This true saying also declares that, in the latter days, when Christ comes again to this earth, he will find his Church here. He will bring with him a part of that Church, and he will find here part of that Church which shall be his bride for ever and for ever. A description of the purity which is her glory is given in the verse which precedes our text: “And to her was granted that she should be arrayed in fine linen, clean and white: for the fine linen is the righteousness of saints.” So that the Church of Christ, will be arrayed as brides should be in the garments of light and purity; she will also be chastely arrayed, — not like the harlot church, in purple and scarlet, — but “in fine linen clean and white.” Christ’s Church shall be a pure Church, a simple Church, a humble Church, and yes, for all that, a beautiful Church in the eyes of Jesus Christ. She shall be a perfect Church, and her beauty shall be her righteousness. And where shall she obtain that righteousness? It is said that it shall be given to her. It will not be any righteousness which she has herself manufactured, for each of her members has the same desire as Paul had when he wrote, “That I may win Christ, and be found in him, not having mine own righteousness, which is of the law, but that which is through the faith of Christ, the righteousness which is of God by faith.” The Church of God, then, when Christ receives her as his bride, will be crossed in the imputed righteousness which comes to her by faith. It is the righteousness which Jesus Christ spent his life to work out, the righteousness which never had a stain upon it, for Jesus Christ is made unto us wisdom, and righteousness, and sanctification, and redemption.” Oh, blessed be God for this glorious fact that for ever Jesus Christ will have a Church of this kind. This also is one of “the true sayings of God.”

The practical point for us to remember is this, — let us endeavor to get as far as ever we can from the meretricious church described in the 18th chapter. If you read that chapter through, you cannot mistake the church to which it refers, for the portrait is a photograph. Get as far as ever you can away from that mystery of iniquity. Shun sacramentarianism as you would shun the plague Abhor the priesthood as you would the arch-fiend himself. Turn away from all idolatry, and worship God alone. Keep to the Bible, and forsake everything that is of man’s invention. Cleave to the simple teaching of God’s Word in doctrine, in practice, in the ordinances, and in everything. Cling, in fact, to the pure Church of Jesus Christ. If you ask me where you can find that Church, I may tell you that you can find part of it here, and parts of it, scattered all over the land, and over a great part of the world. Believers in Christ are known to the Lord, for he knoweth them that are his; they are not as others are, for they have received an inner spiritual light and life; they no longer care for the world, nor for the world’s religion; they seek to walk where Jesus Christ marked the way with his own pierced feet; “These are they which follow the Lamb whithersoevor he goeth “This is the Church that loves the righteousness of Christ, the Church that preaches up Christ, her great Husband and Lord, the Church that magnifies his atoning sacrifice, the Church that believes in his merits, and not in human merits, and that trusts in his death, and not in anything that men can do to save themselves. Cling to that Church, beloved; cleave to it. Be numbered with it, give no sleep to your eyes, no slumber to your eyelids, till you know that you are amongst those people to whom is granted the privilege of wearing the righteousness of Christ as “fine linen, clean and white.” The Lord grant that, in that dividing day, not one member of this assembly may be driven away with the beast and the false prophet; but may we all be found with the bride, the true, chosen, chaste, pure Church of Jesus Christ that has endeavored to follow him through evil report and good report, never bowing at the feet of kings, never accepting their proffered gifts, but remaining true to God and Christ all her days!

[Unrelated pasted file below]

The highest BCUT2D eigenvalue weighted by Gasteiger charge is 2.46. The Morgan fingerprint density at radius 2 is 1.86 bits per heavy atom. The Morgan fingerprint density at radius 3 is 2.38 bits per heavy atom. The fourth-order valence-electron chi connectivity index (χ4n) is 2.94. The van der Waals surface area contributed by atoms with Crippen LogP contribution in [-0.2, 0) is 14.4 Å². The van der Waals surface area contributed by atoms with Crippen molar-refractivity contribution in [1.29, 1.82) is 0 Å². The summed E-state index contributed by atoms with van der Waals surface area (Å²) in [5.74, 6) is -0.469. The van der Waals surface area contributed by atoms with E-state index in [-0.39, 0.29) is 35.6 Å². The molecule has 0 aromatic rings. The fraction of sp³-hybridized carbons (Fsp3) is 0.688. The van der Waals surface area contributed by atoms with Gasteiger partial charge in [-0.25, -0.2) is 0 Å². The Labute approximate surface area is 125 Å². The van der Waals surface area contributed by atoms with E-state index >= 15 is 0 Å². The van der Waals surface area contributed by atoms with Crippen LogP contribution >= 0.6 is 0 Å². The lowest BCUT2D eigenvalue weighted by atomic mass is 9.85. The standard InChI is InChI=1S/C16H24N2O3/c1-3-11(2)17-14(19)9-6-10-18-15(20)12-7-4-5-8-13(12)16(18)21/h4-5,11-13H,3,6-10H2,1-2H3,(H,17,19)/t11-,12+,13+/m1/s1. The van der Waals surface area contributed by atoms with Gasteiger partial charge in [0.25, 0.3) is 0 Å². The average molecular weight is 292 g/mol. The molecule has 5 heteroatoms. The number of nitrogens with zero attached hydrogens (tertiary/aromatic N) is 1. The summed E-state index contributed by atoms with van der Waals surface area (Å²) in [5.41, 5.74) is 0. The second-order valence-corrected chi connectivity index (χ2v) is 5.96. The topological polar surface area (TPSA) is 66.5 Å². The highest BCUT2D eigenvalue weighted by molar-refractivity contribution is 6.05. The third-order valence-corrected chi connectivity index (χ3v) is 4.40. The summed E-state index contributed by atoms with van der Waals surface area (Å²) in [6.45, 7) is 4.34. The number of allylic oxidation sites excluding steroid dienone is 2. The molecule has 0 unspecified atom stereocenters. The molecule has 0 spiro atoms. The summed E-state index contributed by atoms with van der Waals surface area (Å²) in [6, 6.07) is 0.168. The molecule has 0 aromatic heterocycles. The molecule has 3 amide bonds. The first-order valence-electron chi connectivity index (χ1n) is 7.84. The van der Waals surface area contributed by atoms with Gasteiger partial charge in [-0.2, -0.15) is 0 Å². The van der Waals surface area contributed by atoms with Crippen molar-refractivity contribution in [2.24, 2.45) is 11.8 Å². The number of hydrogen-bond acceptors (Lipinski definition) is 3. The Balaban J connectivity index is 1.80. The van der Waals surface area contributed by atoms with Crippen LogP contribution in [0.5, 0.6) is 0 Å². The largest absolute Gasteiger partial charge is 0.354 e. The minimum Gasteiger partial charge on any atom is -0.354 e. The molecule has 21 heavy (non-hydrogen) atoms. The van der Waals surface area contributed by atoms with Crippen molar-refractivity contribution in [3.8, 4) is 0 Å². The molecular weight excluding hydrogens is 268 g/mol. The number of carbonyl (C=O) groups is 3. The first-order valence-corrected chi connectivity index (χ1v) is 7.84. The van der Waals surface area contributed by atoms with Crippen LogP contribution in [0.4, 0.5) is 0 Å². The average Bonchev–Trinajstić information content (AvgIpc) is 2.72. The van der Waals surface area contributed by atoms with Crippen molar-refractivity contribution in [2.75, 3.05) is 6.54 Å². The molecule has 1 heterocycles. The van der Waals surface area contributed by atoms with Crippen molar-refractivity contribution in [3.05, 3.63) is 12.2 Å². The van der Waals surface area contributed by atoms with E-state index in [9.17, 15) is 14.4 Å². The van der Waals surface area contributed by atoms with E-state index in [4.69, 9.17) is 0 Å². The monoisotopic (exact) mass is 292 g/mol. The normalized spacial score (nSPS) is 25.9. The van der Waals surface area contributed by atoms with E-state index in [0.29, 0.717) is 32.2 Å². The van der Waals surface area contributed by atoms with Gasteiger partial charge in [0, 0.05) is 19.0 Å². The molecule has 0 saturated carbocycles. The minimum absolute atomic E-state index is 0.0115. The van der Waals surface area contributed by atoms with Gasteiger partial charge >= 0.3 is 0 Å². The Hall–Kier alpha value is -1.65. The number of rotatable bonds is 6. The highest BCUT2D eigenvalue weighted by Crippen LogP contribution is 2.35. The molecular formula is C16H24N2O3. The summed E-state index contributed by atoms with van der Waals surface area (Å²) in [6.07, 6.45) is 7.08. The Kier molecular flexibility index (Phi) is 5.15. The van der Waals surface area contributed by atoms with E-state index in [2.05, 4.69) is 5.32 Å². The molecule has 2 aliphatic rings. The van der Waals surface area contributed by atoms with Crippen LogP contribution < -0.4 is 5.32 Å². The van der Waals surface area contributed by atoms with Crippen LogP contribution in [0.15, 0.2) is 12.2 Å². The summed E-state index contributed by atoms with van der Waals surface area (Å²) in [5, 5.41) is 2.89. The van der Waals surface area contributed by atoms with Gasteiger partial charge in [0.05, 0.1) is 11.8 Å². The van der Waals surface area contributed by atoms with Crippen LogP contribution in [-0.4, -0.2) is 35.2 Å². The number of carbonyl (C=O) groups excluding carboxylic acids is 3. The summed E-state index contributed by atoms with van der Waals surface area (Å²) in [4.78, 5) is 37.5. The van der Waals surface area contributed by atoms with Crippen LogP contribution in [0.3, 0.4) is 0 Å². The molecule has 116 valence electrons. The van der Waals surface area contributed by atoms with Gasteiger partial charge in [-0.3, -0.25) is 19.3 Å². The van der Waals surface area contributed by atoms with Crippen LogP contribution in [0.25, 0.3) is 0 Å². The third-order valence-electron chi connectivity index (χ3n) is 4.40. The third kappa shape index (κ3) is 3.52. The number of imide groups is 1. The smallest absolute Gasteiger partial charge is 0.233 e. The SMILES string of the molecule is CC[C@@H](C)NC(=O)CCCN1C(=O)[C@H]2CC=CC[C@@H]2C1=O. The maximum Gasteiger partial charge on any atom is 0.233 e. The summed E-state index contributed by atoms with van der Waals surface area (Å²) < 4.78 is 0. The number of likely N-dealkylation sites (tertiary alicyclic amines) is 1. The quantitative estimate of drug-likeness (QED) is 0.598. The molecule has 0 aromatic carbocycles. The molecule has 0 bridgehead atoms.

Having spoken thus upon the connection of this passage, I desire now to address you, for a short time, upon these words as they refer to the entire canon of Scripture. I may take this blessed Book, this whole inspired Bible, and say of its contents, “These are the true sayings of God.” I want to make two remarks; the first is, that some of these sayings have already been proven to be true, and the second is, that the rest of them we are fully assured are true.

I. First, then, SOME OF THE GREAT SAYINGS IN THIS BOOK WE HAVE PROVED TO BE TRUE. There is nothing like tasting, and handling, and trying, and proving for ourselves what we find in the Scriptures.

Among other things, this Book says that sin is an evil and a bitter thing. Some of us have proved that to be true, for sin became, when we were awakened by God’s Spirit, our plague, our torment, our curse; and to this hour, though God has forgiven the sins of as many of us as have believed in Jesus Christ, we never sin without suffering injury as the result, of it. I ask any child of God here whether he ever was a real gainer by sin. Was sin ever anything to you, beloved, but a loss, — an evil through and through? Have you not had to smart for it many and many a time, and do you not say, “Of all the evil things that ever came from hell, there is none that can match sin?” Yes, we have proved that this saying of God is true.